Truth be told, he just didn’t want to find out what happened to the people who got 384’s questions wrong.
“I’m staying behind to carry Jaren,” Allie lied. Jaren gave him a thumbs up, but the expression on his face somehow made Allie feel like a misbehaving child. He shuffled away from him, imperceptibly.
“-re too short.” John and Olivia were having an argument on who would go. Loriad was busy overseeing them with a bored expression on her face. She looked about ready to go herself, just to make the two of them stop arguing.
“What does being short have to do with it?” Olivia said. “I run fast, it doesn’t matter.”
“I’m going,” John said.
A blank fog overcame Allie’s thoughts. For a split moment, before it settled, his mind revolted and fought against the blanket of obedience, but then it was snuffed out. It was like there were strings attached to him, not only his limbs but also his mind. The others fell into a similar trance, quieting down and handing John a coat and their communicator as he set out. Veins bulged out of Olivia’s neck.
It was like the feeling of waking up from a strange dream. His conscious mind was writhing against something it knew was untrue yet a feeling of ease settled over him all the same. As John disappeared into the night, his dark clothes like camouflage, the fog cleared.
Of course, the one time John used his power ‘Command’ it’d be to convince them to let him go off and do something stupid. Allie massaged his temple. As unnecessary as it was, he liked to entertain the idea that perhaps it would lessen his metaphorical headache by a few notches.
“Yeesh,” Alizebeth said.
“Well said,” Olivia muttered. “I don’t know if I’m mad at him for getting me or impressed that he got me.” Sparks flew at her fingertips. She crossed her arms.
“That’s probably just the after-effects.” Alizebeth patted her on the back. “Let it wear off on its own.”
“I can’t even go chase after him for his stupidity.” Olivia sighed and plunked down to the ground. “And I’m freezing. This sucks.”
They huddled together like a bunch of penguins around the palm-sized receiver. The chill picked up. Winds blew their hair into their eyes and it flew around their scalp like thousands of spasming limbs. Allie was not chilled by the wind, Ap-kofs cared very little for temperature unless they were in the hundreds of kelvins that were enough to melt their bodies.
Loriad headed inside as the wind picked up.
“Didn’t you say the castings protected you against this stuff?” Alizebeth asked and looked Loriad up and down. Smoke was noticeably drifting off of her, torn off by the wind, but it didn’t pose any real threat to her with the standard castings in place.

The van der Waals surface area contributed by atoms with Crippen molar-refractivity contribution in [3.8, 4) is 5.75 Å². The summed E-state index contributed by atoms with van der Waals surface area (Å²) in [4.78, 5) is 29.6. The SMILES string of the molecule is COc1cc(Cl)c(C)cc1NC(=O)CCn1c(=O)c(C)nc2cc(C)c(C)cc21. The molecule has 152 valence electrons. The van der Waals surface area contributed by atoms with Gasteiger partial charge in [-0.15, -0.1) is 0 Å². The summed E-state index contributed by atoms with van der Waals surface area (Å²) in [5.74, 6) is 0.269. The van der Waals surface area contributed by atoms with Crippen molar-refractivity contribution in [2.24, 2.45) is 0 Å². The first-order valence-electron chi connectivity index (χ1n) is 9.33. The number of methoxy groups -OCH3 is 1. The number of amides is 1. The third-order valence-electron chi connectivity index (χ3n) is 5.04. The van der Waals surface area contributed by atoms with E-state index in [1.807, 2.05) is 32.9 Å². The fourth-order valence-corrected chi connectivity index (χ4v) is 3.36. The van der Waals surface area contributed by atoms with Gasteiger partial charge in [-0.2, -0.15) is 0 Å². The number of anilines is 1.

“Well, yeah it does,” Loriad said “but imagine you’re in a room full of knives. Doesn’t matter how much kevlar you’re wearing. It’s still uncomfortable.”
“Not really,” Allie said.
Loriad gave him a withering look from the cracked window.
Alizebeth filled the air with nervous chatter while the razor-sharp wind continued to ring in their ears, against the backdrop of ever-nearing bullets. They sounded almost like a thousand subdued thunderclaps, or the hooves of a hoard of stampeding mammals. Jaren cocked his head to observe the distant region where moonlight occasionally hit the bullets at just the right angle to create a sight that almost looked like a shower curtain.
“It’s coming in forty minutes,” he said. Allie bounced his knees, up and down, up and down, like he was shaking the anxiety off of him. The receiver was still silent. How far away was the shelter? He didn’t know. Would it be better if he knew? He didn’t know that either.
Between his knees bouncing up and down, Alizebeth’s fidgeting, Jaren’s eyes constantly scanning the area every other minute and Loriad tucked away into the car, the tension wound up like a snake around Allie’s neck. It sprung higher and higher, like a hose slowly ballooning with water.
The receiver crackled. The bubble burst.
“This is John, arrived at 384, the question has been answered. Haul yourselves over. There’s some radio equipment over here, I’m getting into contact with leadership. Don’t be dead. Over.”